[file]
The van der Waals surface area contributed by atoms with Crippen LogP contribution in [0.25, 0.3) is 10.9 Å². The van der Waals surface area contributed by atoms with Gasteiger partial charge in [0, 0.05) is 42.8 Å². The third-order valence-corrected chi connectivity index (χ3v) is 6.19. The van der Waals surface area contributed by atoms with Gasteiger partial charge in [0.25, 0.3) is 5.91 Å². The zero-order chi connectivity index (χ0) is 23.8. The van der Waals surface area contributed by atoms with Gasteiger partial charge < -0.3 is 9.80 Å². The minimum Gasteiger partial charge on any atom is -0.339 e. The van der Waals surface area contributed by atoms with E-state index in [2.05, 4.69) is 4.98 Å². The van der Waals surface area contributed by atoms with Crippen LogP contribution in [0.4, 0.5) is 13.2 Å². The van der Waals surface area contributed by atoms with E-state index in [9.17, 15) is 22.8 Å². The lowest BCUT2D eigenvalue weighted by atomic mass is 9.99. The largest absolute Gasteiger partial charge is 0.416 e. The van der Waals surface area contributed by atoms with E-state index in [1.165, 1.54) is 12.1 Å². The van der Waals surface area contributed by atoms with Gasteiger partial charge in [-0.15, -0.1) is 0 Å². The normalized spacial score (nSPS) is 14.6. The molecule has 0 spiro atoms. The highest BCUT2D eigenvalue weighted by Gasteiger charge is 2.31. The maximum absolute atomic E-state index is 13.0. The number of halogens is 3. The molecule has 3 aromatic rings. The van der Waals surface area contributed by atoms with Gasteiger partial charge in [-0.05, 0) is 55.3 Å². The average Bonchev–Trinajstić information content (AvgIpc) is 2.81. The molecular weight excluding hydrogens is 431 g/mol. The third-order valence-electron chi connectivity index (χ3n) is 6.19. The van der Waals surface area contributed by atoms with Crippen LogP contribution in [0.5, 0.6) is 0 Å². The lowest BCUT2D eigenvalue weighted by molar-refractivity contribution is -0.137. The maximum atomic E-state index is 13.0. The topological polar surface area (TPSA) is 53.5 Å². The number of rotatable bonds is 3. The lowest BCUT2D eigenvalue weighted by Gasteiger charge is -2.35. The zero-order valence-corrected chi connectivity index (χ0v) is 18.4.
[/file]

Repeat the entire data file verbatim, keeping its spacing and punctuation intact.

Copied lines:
The van der Waals surface area contributed by atoms with Crippen LogP contribution in [0.25, 0.3) is 10.9 Å². The van der Waals surface area contributed by atoms with Gasteiger partial charge in [0, 0.05) is 42.8 Å². The third-order valence-corrected chi connectivity index (χ3v) is 6.19. The van der Waals surface area contributed by atoms with Gasteiger partial charge in [0.25, 0.3) is 5.91 Å². The zero-order chi connectivity index (χ0) is 23.8. The van der Waals surface area contributed by atoms with Gasteiger partial charge < -0.3 is 9.80 Å². The minimum Gasteiger partial charge on any atom is -0.339 e. The van der Waals surface area contributed by atoms with E-state index in [2.05, 4.69) is 4.98 Å². The van der Waals surface area contributed by atoms with Crippen LogP contribution in [0.4, 0.5) is 13.2 Å². The van der Waals surface area contributed by atoms with E-state index in [9.17, 15) is 22.8 Å². The lowest BCUT2D eigenvalue weighted by atomic mass is 9.99. The largest absolute Gasteiger partial charge is 0.416 e. The van der Waals surface area contributed by atoms with E-state index in [1.165, 1.54) is 12.1 Å². The van der Waals surface area contributed by atoms with Gasteiger partial charge in [-0.15, -0.1) is 0 Å². The normalized spacial score (nSPS) is 14.6. The molecule has 0 spiro atoms. The highest BCUT2D eigenvalue weighted by Gasteiger charge is 2.31. The maximum absolute atomic E-state index is 13.0. The number of halogens is 3. The molecule has 3 aromatic rings. The van der Waals surface area contributed by atoms with Gasteiger partial charge in [-0.05, 0) is 55.3 Å². The average Bonchev–Trinajstić information content (AvgIpc) is 2.81. The molecular weight excluding hydrogens is 431 g/mol. The third-order valence-electron chi connectivity index (χ3n) is 6.19. The van der Waals surface area contributed by atoms with Crippen LogP contribution in [0.5, 0.6) is 0 Å². The lowest BCUT2D eigenvalue weighted by molar-refractivity contribution is -0.137. The maximum atomic E-state index is 13.0. The topological polar surface area (TPSA) is 53.5 Å². The number of rotatable bonds is 3. The lowest BCUT2D eigenvalue weighted by Gasteiger charge is -2.35. The zero-order valence-corrected chi connectivity index (χ0v) is 18.4.